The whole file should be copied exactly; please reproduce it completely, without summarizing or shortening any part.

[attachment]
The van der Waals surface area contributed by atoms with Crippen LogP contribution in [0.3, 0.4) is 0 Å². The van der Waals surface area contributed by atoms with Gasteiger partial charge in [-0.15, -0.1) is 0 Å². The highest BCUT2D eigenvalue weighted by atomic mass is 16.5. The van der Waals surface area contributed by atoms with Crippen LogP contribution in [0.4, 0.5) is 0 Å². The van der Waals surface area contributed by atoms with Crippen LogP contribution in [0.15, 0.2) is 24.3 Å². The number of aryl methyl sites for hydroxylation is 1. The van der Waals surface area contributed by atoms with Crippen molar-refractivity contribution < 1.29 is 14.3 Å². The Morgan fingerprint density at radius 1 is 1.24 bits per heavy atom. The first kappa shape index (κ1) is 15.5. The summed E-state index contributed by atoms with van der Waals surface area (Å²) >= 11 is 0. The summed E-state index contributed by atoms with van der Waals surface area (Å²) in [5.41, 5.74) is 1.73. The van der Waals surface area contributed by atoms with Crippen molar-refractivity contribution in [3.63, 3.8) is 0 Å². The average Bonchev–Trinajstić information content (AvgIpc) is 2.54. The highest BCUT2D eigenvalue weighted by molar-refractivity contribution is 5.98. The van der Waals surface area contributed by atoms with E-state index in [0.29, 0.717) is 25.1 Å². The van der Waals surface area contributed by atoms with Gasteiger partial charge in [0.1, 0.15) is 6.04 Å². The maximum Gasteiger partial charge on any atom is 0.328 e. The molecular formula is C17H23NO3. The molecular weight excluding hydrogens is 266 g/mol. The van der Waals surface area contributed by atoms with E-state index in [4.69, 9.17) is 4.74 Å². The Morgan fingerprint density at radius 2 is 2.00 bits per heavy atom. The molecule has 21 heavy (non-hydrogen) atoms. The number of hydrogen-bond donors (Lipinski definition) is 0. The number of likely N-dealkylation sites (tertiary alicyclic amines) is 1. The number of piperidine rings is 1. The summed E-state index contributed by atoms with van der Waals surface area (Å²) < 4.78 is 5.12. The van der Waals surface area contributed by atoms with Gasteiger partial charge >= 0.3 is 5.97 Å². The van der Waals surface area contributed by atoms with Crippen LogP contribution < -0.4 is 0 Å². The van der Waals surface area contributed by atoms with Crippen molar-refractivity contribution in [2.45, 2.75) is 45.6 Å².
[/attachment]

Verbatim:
The van der Waals surface area contributed by atoms with Crippen LogP contribution in [0.3, 0.4) is 0 Å². The van der Waals surface area contributed by atoms with Gasteiger partial charge in [-0.15, -0.1) is 0 Å². The highest BCUT2D eigenvalue weighted by atomic mass is 16.5. The van der Waals surface area contributed by atoms with Crippen LogP contribution in [0.4, 0.5) is 0 Å². The van der Waals surface area contributed by atoms with Crippen LogP contribution in [0.15, 0.2) is 24.3 Å². The number of aryl methyl sites for hydroxylation is 1. The van der Waals surface area contributed by atoms with Crippen molar-refractivity contribution < 1.29 is 14.3 Å². The Morgan fingerprint density at radius 1 is 1.24 bits per heavy atom. The first kappa shape index (κ1) is 15.5. The summed E-state index contributed by atoms with van der Waals surface area (Å²) >= 11 is 0. The summed E-state index contributed by atoms with van der Waals surface area (Å²) in [5.41, 5.74) is 1.73. The van der Waals surface area contributed by atoms with Crippen molar-refractivity contribution in [3.63, 3.8) is 0 Å². The average Bonchev–Trinajstić information content (AvgIpc) is 2.54. The highest BCUT2D eigenvalue weighted by molar-refractivity contribution is 5.98. The van der Waals surface area contributed by atoms with E-state index in [0.29, 0.717) is 25.1 Å². The van der Waals surface area contributed by atoms with Gasteiger partial charge in [0.1, 0.15) is 6.04 Å². The maximum Gasteiger partial charge on any atom is 0.328 e. The molecular formula is C17H23NO3. The molecular weight excluding hydrogens is 266 g/mol. The van der Waals surface area contributed by atoms with E-state index in [4.69, 9.17) is 4.74 Å². The Morgan fingerprint density at radius 2 is 2.00 bits per heavy atom. The molecule has 21 heavy (non-hydrogen) atoms. The number of hydrogen-bond donors (Lipinski definition) is 0. The number of likely N-dealkylation sites (tertiary alicyclic amines) is 1. The number of piperidine rings is 1. The summed E-state index contributed by atoms with van der Waals surface area (Å²) < 4.78 is 5.12. The van der Waals surface area contributed by atoms with Gasteiger partial charge >= 0.3 is 5.97 Å². The van der Waals surface area contributed by atoms with Crippen LogP contribution < -0.4 is 0 Å². The van der Waals surface area contributed by atoms with Crippen molar-refractivity contribution in [2.45, 2.75) is 45.6 Å².